Jaspreet slapped me on the back and smiled. I was glad to have him around.
The next day, I was told Jaspreet had quit. Roland’s only instructor. Gone.
“Congratulations, Felix. You’re promoted,” Roland declared.
“If I didn’t have karate, I would happily do the classes with you. But there’s no one else.”
And like that, I jumped into a teaching role overnight.
Fake it till you make it, the saying goes – yeah, that didn’t quite work. As it turned out, I wasn’t so hot at teaching.
On my first day, I reached the school only to notice I had forgotten to pack the instruction booklets. After begging Roland’s receptionist to email me the files and sweet-talking the school’s office into letting me use their printer, I realized I had also forgotten the motors. The motors formed the foundation for the day’s model. Without them, the models could not be built. So I told the class that when Jaspreet quit, he took all the motors with him.
As I had suspected, I couldn’t maintain the kids’ attention during the opening presentations. It didn’t help that Roland’s PowerPoints were dry, all revolving around either animals or niche subjects like aqueducts. I didn’t care to learn the history of aqueducts either. Pretty soon, I did away with the presentations altogether.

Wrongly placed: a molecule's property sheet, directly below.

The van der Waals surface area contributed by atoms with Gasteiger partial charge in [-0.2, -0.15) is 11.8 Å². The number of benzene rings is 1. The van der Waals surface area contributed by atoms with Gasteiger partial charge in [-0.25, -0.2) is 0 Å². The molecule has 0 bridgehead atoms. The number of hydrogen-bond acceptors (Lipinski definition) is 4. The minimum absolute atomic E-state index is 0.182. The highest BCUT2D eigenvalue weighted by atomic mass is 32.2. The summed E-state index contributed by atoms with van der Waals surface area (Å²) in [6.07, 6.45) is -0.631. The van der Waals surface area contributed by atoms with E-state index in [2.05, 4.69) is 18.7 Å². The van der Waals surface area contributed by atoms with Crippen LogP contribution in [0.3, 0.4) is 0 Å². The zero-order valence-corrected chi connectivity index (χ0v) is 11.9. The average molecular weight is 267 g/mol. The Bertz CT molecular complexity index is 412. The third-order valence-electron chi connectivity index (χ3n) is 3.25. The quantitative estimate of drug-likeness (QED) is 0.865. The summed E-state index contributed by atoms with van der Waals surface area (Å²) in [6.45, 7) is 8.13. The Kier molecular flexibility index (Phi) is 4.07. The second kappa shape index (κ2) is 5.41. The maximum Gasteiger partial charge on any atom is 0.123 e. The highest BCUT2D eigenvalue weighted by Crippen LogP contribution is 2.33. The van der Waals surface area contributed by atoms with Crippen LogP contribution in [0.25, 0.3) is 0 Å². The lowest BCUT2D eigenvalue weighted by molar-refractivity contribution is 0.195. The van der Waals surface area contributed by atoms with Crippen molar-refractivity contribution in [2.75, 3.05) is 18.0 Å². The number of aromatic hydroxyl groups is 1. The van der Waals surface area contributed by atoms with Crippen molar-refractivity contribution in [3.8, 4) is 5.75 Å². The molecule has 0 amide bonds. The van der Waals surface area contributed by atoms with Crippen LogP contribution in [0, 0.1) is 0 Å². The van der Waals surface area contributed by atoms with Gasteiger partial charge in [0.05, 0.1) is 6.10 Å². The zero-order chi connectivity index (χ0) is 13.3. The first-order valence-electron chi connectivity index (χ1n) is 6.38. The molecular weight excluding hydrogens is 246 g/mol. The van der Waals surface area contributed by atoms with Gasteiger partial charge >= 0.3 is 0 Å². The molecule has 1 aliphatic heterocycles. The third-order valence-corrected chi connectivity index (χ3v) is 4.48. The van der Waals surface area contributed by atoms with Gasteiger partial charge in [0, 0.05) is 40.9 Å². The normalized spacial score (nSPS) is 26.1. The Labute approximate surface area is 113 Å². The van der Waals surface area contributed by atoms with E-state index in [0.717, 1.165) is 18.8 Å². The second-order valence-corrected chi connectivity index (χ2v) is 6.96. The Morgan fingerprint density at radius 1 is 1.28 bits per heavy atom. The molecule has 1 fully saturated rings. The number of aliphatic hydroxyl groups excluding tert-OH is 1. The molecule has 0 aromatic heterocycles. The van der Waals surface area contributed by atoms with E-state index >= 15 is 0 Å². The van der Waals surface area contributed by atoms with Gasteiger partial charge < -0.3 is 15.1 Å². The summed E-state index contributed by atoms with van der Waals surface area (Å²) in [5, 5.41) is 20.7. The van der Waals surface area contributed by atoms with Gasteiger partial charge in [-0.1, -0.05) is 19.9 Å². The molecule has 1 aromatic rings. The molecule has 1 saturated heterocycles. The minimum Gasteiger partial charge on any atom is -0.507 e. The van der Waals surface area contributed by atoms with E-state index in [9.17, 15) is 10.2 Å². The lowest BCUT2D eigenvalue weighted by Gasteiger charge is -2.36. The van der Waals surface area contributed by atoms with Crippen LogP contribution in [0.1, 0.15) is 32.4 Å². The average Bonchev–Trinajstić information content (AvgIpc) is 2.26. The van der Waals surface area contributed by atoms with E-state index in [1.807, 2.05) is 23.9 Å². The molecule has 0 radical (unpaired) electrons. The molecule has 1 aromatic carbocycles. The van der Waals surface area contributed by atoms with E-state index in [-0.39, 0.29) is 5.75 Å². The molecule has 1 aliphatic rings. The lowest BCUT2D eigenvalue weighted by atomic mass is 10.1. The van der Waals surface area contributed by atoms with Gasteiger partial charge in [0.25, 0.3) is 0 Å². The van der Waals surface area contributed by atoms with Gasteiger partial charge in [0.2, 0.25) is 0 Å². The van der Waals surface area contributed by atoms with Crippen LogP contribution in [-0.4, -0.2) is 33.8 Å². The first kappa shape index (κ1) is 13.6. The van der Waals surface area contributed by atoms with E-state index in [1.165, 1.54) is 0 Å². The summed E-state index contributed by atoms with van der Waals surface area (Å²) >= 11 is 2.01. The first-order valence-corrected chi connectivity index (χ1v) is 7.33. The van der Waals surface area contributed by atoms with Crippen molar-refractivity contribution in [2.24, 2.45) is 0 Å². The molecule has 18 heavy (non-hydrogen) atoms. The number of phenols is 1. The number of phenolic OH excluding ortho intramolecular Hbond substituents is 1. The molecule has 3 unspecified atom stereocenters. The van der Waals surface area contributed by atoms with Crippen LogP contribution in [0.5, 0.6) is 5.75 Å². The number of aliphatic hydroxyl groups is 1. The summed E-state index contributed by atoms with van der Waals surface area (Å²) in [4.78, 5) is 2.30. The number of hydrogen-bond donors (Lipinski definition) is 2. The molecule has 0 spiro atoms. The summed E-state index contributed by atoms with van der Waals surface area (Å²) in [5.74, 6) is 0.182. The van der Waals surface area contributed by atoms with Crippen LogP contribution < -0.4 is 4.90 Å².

The Wednesday classes had a violence-prone student. Drool could often be seen dripping down his mouth, not unlike the Xenomorphs from the Alien films. He scared the shit out of the class, and I certainly didn’t know how to deal with him, especially when he would take a literal bite out of the other students.
Roland wanted photos of students with their finished models, which were to be sent to parents as a weekly report. But with classes every day of the week, there were simply too many names to keep track of. I couldn’t match the faces with their names, let alone with their respective parents. Most of those photos never left the company hard drive.
No matter what went south each day, I continued believing that with enough time spent acting the role, I could blossom into a capable teacher. Isn’t that how it works in movies? After every class, I thought of the big picture, that this was all part of the long road to English teaching. I reminded myself of the embarrassment I faced in my years as an immigrant kid in Canada, how my classmates would poke fun at my Hong Kong accent, how I couldn’t gather the courage to speak in front of others until well into my teens. I wanted to teach English, so others wouldn’t have to experience this same humiliation.